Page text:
Thanksgiving dinner was fantastic. It was a gourmet feast with foodies that enjoyed their food and wine and their political talk, although it was all one-sided with much Obama love going around. In other words, a very pleasant evening indeed.
It all started around 2:30 pm when Johan and I arrived - a sunny afternoon it was, and the hosts and other guests were already out back on the patio, enjoying a glass of sparkling wine in the dappled sun. The sparkling wine was being poured out of a magnum - non-vintage Gloria Ferrer Sonoma Brut, a refreshing and fruit-driven sparkler that hit the spot with the amuse-bouches being passed around - house-smoked salmon with a delicious home-made relish, along with some Fuju persimmons doused with lime.
At some point, I went to check on the 1993 Wegeler Kaseler Nieschen Riesling Auslese that I brought, which was in the magnum - I wanted to make sure the wine was sound. The reason - my back-up wine, which ended up not being the 2007 Mosel River Riesling as originally planned, but instead, a bottle of non-vintage Pierre Peters Blanc de Blancs was being asked for by Johan, ie. "You want to open the Champagne now??" I wanted to open the Champagne, but not before I tested the Riesling, just in case it was bad, then I would have to serve the Champagne with the soup course...
Fortunately, the aged Riesling was perfect. I mean, really perfect! Aged, rich, full, lovely. I set it aside to breath, then popped open the Pierre Peters to share, as the Gloria Ferrer was drained.
The Pierre Peters was lovely, with bright zippy fruit and a fine, candied aspect and hint of yeastiness that was delicious. Everyone enjoyed it and it was gone in minutes.
Next, we convened inside at the dinner table, which was gorgeously set. The first course was a rich, creamy corn soup with chunks of bacon, corn, and other veggies. I poured the old Riesling for everyone out of that tall and statuesque magnum bottle and everyone loved it! It was a fun and geeky wine, and met all of my expectations. Actually it exceeded my expectations because it was so rich and complex. It was almost a bit rich for the soup! But that was okay, no one complained too much! Everyone seemed to geek out on the wine, and of course, I was happy about that!
The next course was a crab salad, which meant that it was full of king crab chunks, and dressed with an Asian dressing. The crab had been steamed in beer, which gave it a lot of flavor. The wine pairing here was a couple of bottles of 1999 Billiot Champagne Brut, another fantastic Champagne. Yum, yum, rich, but I think it was somewhat obscured by the Asian dressing on the crab salad. Sesame oil is powerful! Let's just say that I thought the crab salad was excellent and so was the Champagne but I might not have them together again, because it didn't do such justice to the Champagne. A crab salad with a blander mayonnaise-type dressing would have been less exciting, but better for the Champagne, me thinks! I have eaten in Champagne before and their food is rich but not spiced, fat and salt seem to be the main spices there! At any rate, everything still got consumed; it was not like anyone was going to turn down the Billiot or the crab, let's put it that way!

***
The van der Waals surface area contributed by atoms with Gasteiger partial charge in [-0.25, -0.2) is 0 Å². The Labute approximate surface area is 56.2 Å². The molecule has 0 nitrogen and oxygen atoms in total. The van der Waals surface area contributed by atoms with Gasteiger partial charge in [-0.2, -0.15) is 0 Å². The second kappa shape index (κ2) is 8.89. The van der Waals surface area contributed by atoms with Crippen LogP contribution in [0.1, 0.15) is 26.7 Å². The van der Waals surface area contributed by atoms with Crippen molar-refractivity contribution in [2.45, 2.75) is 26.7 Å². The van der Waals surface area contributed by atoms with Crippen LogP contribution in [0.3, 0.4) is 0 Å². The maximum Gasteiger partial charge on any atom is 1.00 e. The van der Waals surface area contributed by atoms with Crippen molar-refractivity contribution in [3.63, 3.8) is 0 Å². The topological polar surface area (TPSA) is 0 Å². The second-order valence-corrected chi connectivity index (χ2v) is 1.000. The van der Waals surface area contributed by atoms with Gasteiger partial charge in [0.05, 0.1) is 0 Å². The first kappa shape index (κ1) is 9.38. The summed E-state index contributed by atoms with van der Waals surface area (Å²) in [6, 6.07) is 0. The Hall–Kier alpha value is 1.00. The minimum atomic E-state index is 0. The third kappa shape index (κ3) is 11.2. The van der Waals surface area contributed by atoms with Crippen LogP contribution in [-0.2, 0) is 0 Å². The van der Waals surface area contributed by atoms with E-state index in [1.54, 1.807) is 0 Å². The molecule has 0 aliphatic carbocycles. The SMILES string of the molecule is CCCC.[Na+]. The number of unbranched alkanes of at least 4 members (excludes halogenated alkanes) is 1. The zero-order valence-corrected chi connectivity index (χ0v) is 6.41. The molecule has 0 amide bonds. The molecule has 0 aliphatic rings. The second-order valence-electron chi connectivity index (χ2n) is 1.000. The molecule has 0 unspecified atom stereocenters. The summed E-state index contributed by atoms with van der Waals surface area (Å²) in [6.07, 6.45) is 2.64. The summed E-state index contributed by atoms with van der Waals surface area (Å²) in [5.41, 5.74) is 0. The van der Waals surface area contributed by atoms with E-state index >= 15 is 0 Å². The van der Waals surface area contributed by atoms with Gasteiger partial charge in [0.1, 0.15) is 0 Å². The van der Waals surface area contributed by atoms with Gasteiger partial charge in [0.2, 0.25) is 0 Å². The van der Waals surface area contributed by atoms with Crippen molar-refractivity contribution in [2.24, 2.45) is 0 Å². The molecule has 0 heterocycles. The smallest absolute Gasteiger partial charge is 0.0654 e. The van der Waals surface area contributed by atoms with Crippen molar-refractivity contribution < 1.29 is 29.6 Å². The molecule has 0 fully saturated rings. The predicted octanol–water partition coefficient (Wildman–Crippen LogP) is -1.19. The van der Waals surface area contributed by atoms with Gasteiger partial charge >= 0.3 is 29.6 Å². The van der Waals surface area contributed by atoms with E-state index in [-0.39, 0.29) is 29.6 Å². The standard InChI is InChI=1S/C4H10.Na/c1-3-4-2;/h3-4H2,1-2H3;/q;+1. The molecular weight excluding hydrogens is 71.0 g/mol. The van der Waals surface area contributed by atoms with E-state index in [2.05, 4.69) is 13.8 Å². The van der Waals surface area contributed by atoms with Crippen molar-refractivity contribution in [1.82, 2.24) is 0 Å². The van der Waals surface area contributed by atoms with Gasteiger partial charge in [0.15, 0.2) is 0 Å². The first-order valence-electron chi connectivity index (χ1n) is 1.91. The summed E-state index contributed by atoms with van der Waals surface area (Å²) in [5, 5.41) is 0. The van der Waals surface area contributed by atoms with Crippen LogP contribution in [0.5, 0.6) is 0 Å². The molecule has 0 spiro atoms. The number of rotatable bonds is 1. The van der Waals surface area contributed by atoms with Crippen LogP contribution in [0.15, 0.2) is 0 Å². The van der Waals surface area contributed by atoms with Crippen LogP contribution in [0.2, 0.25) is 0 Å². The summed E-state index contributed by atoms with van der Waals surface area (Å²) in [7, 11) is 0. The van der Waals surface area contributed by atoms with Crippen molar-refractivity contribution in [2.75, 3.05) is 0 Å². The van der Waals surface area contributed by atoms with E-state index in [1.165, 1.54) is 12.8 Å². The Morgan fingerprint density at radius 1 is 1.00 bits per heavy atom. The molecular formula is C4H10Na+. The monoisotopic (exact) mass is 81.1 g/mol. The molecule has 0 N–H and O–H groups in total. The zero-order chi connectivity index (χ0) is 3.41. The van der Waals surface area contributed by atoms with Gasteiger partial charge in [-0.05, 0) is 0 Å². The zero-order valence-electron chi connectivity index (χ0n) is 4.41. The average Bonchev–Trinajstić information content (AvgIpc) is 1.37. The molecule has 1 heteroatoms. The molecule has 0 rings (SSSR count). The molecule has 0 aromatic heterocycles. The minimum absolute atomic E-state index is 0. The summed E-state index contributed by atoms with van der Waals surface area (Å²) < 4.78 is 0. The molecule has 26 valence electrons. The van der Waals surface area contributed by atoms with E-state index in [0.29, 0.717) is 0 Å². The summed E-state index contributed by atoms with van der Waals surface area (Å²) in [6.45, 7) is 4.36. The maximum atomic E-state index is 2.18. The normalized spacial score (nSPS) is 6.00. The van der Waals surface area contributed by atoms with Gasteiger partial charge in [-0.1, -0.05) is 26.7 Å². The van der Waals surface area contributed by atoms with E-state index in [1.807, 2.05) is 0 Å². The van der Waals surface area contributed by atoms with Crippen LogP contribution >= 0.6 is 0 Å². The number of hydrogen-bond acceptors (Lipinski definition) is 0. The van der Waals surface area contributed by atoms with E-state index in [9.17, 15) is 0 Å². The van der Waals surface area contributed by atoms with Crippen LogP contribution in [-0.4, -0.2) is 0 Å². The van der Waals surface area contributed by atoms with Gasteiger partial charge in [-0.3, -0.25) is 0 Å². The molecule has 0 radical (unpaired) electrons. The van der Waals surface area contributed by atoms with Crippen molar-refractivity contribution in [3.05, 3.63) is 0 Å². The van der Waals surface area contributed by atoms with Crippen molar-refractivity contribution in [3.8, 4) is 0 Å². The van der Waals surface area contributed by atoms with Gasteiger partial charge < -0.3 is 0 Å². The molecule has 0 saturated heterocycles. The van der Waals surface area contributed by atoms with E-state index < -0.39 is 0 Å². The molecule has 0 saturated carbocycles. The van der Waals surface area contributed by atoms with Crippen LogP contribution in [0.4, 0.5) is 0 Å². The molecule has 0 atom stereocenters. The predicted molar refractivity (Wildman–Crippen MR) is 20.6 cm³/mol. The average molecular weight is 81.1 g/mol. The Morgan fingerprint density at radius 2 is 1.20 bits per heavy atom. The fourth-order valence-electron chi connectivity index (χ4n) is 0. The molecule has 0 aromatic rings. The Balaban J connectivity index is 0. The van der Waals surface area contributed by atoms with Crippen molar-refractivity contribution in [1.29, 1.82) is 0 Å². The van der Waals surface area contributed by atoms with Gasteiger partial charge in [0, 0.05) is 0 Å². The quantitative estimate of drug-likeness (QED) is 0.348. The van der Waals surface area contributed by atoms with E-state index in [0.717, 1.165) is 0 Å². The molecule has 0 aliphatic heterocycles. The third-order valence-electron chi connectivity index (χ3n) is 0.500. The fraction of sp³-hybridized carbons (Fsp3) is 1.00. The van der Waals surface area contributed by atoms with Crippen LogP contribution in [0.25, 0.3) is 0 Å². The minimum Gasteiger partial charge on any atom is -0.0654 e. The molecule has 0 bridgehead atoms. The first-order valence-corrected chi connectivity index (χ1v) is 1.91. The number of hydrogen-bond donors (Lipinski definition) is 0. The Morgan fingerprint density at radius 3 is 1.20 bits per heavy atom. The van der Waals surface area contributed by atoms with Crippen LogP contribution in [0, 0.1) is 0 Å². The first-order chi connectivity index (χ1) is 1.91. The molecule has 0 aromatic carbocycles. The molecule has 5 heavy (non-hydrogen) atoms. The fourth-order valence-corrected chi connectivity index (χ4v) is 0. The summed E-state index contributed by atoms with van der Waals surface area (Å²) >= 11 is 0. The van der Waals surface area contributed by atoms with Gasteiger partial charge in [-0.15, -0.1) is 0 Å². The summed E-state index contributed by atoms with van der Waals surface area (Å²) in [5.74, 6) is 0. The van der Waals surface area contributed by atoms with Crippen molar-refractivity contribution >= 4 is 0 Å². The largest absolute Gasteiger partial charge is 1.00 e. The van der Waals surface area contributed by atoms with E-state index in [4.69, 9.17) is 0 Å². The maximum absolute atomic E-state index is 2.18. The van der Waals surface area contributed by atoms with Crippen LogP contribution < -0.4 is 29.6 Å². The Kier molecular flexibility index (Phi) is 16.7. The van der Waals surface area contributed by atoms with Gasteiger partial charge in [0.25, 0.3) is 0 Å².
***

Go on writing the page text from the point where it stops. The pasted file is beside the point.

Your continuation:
It is interesting - food pairings with wine. Sometimes, the wine can overpower the food (like my Riesling seemed almost to do) and sometimes the food can overpower the wine (like the Asian dressed crab did to the Billiot). The food and wines were still excellent, of course, and if I were offered them again, I wouldn't refuse them! Though I would probably pair a Riesling with the crab dressed with Asian seasonings, and just have the Billiot on its own before dinner!
There was another course slipped in here and it was dates stuffed with chorizo and wrapped in proscuitto. Boy it was rich and sweet! The pairing here was a full bottle of 2003 Chateau d'Arche Grand Cru Classe Sauternes which was surprisingly good, surprisingly since I don't usually like Sauternes, but this was a nice pairing, a sweet pairing but the richness of the wine matched the richness of the food, though it was a mouthful and very filling.
Finally, there was the main course - turkey, stuffing, jello moulds in the shape of fall leaves, gravy, yams. With the main course were 4 red wines. I managed to taste a couple of them - Pinot Noir from California and Cabernet Sauvignon - there was also a couple of Malbecs. I was really so-so about the wines, and found myself really questioning whether I liked red wines at all. I think all the white wines (Champagne, sparkling wine, and Riesling) really stole the show that night, and the reds didn't get to shine. Also, turkey doesn't lend itself to many reds, especially heavier ones like Cab and Malbec. Perhaps if we were having prime rib, then these reds would have tasted better.
We followed with something like 3 desserts - pecan pie, an ice cream cake shaped like a turkey, and pumpkin creme brulee. It was a lot! I don't think I even could touch the pecan pie.....
Coffee was the pairing here, which was perfect. After all this food and wine, we eventually rolled ourselves out the front door.
In other words, Thanksgiving was all that it should have been. Very thankful.